[dropcap]O[/dropcap]ver the last few decades the video game industry has grown exponentially and games are one of the most consumed forms of media. With interactivity and often times connectivity, games are masses of data, not data simply in the game, such as drop rates but frequently they have data about the players ranging from their hours they have spent in game to their online transaction record. So many things are measurable. As such, games can tell us a lot about humanity.

Very rarely do people turn on a game they enjoy planing to play it halfheartedly. They go in eager to explore, create, participate and accomplish. Games have an extraordinary way of motivating and compelling individuals to play. Players spend countless hours completing tasks and accumulating wealth in an artificial world. While some may see this is a problem perhaps that bigger problem is that the same very effective methods used to promote this entertainment productivity is not used everywhere else.

Games feed play at emotions in ways other activities do not. They reward players not only with items but with stimulation. They not only provides players with things they like but it leaves them wanting more. Games, when made right, are engaging and keep players coming back for more. Games know what makes humans tick.  For example, Influent from Three Flip Studios is a game that uses gamification to help with language development.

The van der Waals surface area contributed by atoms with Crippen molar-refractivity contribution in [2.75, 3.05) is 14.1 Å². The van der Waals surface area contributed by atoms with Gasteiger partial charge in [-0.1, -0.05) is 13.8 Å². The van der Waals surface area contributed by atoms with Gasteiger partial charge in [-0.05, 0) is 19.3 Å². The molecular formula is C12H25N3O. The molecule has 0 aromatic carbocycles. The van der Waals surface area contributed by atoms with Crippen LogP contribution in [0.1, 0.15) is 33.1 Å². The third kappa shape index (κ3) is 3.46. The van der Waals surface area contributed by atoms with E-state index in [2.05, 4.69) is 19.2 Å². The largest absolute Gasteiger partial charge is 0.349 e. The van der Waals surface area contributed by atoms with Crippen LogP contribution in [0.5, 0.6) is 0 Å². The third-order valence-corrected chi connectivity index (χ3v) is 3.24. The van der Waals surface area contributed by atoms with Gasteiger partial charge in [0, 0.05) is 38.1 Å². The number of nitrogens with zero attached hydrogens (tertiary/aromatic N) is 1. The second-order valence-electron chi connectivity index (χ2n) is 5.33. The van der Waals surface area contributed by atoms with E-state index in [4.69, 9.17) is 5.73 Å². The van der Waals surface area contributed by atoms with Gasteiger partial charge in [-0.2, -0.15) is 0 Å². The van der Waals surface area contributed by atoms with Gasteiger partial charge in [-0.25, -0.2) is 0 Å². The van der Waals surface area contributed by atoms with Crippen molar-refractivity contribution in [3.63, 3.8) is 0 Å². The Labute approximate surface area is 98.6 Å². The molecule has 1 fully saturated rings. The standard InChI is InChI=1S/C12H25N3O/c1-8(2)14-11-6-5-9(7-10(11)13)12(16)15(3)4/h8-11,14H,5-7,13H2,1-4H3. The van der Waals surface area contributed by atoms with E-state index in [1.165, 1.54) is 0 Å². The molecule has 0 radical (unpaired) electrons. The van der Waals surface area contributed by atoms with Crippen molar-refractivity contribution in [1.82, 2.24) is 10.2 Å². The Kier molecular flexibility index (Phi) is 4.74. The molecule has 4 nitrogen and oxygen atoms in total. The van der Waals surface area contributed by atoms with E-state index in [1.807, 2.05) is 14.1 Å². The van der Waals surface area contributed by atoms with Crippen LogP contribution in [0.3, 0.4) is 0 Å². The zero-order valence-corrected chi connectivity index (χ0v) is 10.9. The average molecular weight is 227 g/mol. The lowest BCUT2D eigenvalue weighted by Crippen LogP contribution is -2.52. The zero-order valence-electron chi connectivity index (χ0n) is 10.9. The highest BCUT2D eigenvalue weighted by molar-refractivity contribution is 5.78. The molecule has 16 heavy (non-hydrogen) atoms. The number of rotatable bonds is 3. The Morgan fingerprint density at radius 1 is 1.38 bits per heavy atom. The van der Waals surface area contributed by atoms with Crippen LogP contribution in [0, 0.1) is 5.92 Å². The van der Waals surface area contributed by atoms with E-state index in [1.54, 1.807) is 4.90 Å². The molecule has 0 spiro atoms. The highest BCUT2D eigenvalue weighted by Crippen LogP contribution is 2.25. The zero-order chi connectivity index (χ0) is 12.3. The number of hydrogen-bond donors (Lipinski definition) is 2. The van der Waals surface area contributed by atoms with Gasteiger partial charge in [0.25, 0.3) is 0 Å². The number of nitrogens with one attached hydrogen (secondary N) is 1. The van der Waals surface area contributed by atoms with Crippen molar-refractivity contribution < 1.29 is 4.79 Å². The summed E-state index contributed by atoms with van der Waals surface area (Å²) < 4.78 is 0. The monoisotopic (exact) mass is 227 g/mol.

Here is a look at the broken down goals in the game Influent by Three Flip Studios.

In the screen above you’ll notice that ones progress is tracked by how much the player has mastered versus what they’ve collected.  This makes progress clear and visible. These multiple short term goals make things seem more realistically achievable. Tasks are broken down and therefore are easier to understand.  This sparks ambition, a causes players to put their best foot forward.

However, sometimes goals can not be completed alone. Things often require collaboration. Playing games can be intensely emotional. Success can provide great feelings of happiness, while failure and defeat can leave players feeling devastated. These feelings are made much stronger when they are felt by crowds. When the people working on a task collectively take and experience an event, feelings are magnified. Multiplayer games have the potential to motivate in ways single players games do not. Take for instance a game like Diesel Stormers, it just does not feel the same played alone.


In Diesel Stormers by Blackforet Games, when the players successfully defend the detonators they all reap the reward and share in that victory.

Now, it is not that work can not motivate us in these same ways. It is that many companies have not invested time into creating such productivity boosting work methods. The cost of researching it may seem daunting to many and to others justifying it may seem difficult. While there has been a shift for in technology fields for more work as play environments, perhaps over time this same approach will begin to spread to other fields. This is an exciting prospect.

About the Author

Caraline Nelson

Caraline Nelson is a student in Kent, Ohio. Her first gaming experiences included chasing the egg thief and avoiding Ripper Roo. Her tabletop history has drawn her to RPGs and marching band has made an affinity for rhythm games. Still, her sense of adventure has led to an exploration of other genres. A love of people makes her dance at the mention of a cooperative game and she enjoys a good conversation in which she can share her opinions. Feel free to check out her Twitter account @adorwriteable.

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